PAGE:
Claudine is a bit of a Jedi master when it comes to using a blender or food processor, so smoothies were a huge treat during the fruit feast. My favorite combo was coconut milk with frozen banana and perhaps mango. Claudine loved our refreshing morning smoothies of frozen watermelon, banana, and some fresh lime juice. I wasn't complaining.

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Eating lots of fresh fruit was a treat, although we generally eat lots of fresh fruit anyway, so I am not sure the fast worked quite the way it was intended. For the pack-a-day smoker who breathes steak and hasn't seen an apple outside of his grandmother's pie, this fast would probably be more impactful (and presumably more difficult). For Claudine and me it was just a bit annoying. It kept us from other healthful foods in our lives and did not leave us feeling particularly lighter, cleaner, or infused with more energy. In fact, I questioned the wisdom of replacing certain food with an all-fruit diet. Detoxification perhaps, but at what cost?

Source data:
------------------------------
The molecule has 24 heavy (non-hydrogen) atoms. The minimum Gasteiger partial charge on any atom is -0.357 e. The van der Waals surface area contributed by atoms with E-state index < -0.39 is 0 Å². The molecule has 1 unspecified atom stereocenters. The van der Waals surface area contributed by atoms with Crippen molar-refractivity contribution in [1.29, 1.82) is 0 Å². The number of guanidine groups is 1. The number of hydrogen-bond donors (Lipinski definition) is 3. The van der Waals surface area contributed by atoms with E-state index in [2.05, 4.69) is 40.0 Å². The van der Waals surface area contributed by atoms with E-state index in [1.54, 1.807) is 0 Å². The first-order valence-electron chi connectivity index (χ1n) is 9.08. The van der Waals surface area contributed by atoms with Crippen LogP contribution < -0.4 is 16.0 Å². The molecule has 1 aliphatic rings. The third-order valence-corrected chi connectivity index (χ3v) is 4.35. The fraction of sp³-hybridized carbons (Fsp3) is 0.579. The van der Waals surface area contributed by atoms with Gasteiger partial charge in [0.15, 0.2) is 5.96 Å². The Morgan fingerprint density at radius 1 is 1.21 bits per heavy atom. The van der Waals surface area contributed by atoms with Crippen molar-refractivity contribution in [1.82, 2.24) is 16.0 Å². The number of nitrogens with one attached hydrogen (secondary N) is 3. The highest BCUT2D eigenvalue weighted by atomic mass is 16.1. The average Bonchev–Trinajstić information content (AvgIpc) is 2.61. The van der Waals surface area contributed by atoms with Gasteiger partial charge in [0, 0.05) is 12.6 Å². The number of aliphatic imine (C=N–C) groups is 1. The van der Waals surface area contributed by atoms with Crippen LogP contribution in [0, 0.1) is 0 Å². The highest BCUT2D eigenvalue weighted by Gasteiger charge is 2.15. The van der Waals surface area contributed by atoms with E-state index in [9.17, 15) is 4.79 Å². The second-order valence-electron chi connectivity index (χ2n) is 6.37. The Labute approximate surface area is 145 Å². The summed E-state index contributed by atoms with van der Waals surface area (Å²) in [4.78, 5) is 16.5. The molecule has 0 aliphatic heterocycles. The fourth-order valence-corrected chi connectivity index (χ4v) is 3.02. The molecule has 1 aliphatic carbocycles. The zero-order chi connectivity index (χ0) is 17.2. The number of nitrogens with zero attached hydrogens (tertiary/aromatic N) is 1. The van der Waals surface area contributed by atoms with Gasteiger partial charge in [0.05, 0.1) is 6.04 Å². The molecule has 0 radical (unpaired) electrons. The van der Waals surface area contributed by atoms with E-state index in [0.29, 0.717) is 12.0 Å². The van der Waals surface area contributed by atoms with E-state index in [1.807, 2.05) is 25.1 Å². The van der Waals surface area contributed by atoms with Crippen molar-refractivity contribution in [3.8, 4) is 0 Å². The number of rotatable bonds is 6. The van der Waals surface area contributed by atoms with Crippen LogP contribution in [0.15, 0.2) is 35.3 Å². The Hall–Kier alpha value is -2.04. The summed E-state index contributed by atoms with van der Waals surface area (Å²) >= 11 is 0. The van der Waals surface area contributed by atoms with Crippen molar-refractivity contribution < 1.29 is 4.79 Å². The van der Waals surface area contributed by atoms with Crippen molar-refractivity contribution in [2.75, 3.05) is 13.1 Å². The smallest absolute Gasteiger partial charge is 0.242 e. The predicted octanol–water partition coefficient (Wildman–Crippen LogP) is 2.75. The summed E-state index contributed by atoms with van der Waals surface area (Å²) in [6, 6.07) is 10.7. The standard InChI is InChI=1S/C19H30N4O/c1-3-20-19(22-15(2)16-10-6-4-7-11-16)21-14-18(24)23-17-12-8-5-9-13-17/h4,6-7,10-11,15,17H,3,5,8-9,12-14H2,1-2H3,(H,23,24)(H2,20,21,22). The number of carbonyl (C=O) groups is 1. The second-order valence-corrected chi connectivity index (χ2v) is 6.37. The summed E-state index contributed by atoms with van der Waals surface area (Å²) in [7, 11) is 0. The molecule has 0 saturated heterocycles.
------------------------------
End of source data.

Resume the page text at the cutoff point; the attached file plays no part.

Thursday, July 14, 2011

Beijing, Revisited

Last week I traveled to Beijing for work. I like to think that I know Beijing well; after all, I lived there between 2004 and 2005, and I was last in Beijing exactly three years ago, when I spent a week in the city for an urban planning conference in 2008. That conference took place just three weeks before the Summer Olympics, and I was stunned to see how much had changed in a little over three years -- there were the architectural marvels, like the Bird's Nest Stadium and the Rem Koolhaus CCTV tower (recently featured in a New York Times article). Then there was my old neighborhood, or what I thought was my old neighborhood, that looked like a different place entirely; in 2008 Sanlitun had given way to a sea of construction cranes and shiny brand-name stores, including the largest Adidas store in the world.